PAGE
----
Opinion: Nancy Giles

Opinion: Nancy Giles
Opinion: Nancy Giles 03:14

The last few weeks have felt like one gut punch after another, from the murders of Ahmaud Arbery and George Floyd, to that crazed 911 call by Amy Cooper. And all three events were (thankfully!) captured on cellphone video for millions of people to see – undeniable proof of the racist acts that some of us have lived with for a long time.

So last week, when our broadcast aired an opinion essay on the term "Karen" and Karen-shaming, I thought … really?!?

Here's the thing: When it comes to the Karens (Beckys, even Kens) of the world who don't like being called out for their gross behavior, always privileged and sometimes incendiary, you know what? TOUGH! There's something called "consequences," and they need to face theirs.

The social media shaming is not more important than the horrific behavior itself. Calling someone a "Karen" isn't about sexism; it has to do with specific behavior and actions – a person who weaponizes their privilege.

And by the way, calling someone a "Karen" is not the worst thing you can say. People of color in this country have been called a lot worse, for a lot less. They are the real victims here.

We've seen this "Karen" connective tissue throughout our history, when false accusations led to the murder of Emmett Till; the conviction and imprisonment of the Scottsboro Boys; and were used as a diversion for Susan Smith, to name just a few examples. (If you don't know their stories, look them up.)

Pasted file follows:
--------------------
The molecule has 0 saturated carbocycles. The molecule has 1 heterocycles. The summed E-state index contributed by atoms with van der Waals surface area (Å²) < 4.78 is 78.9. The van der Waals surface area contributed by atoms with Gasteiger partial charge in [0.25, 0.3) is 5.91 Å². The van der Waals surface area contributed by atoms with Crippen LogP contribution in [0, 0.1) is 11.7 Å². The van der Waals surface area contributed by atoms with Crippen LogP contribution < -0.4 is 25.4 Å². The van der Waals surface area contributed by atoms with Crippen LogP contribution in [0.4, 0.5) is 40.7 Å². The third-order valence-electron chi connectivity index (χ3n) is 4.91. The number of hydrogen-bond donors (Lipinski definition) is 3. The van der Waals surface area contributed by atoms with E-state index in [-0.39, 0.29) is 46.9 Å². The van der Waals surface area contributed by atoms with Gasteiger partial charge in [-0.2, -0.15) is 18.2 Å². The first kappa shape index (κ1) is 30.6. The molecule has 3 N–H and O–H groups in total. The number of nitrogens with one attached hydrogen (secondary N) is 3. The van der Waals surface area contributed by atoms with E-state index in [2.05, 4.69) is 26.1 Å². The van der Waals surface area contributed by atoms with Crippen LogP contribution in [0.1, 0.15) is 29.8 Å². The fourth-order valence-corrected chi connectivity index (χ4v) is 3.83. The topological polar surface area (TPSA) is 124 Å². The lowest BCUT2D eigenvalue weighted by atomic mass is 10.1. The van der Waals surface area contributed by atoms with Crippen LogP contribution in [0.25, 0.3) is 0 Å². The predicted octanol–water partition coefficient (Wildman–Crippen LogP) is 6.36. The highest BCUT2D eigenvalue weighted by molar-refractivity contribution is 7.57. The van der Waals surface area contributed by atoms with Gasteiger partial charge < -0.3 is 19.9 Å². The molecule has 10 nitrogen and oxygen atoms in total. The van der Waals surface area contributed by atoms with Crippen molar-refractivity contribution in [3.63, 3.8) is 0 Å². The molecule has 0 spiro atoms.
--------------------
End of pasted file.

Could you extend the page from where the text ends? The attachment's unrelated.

That's the culture I'd like to cancel. Stop with the lies: "That boy whistled at me." "He was black, it was a carjacking, and then he kidnapped my children!" "911? I'm being threatened by an African American man!" 

And while we're at it, let's cancel the micro-aggressions, too. Here are a few that have been tossed my way: "You don't sound urban." "Do you live in this building?" "The Ultra Sheen auditions are down the hall."

Now, my white friends are finally seeing it for themselves, on video, and they're starting to understand that they can never understand what it's like to be on the receiving end of this insanity. Black people have lived with this for 400 years, so it's white people's turn to deal with themselves. Time for the Karens, Beckys, and even the Kens to stop whining, take a beat ... and try listening

It'll be messy, and awkward, but if they're willing, they might just learn something. And that's worth it, for all of us.

      
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Story produced by Robyn McFadden. Editor: George Pozderec.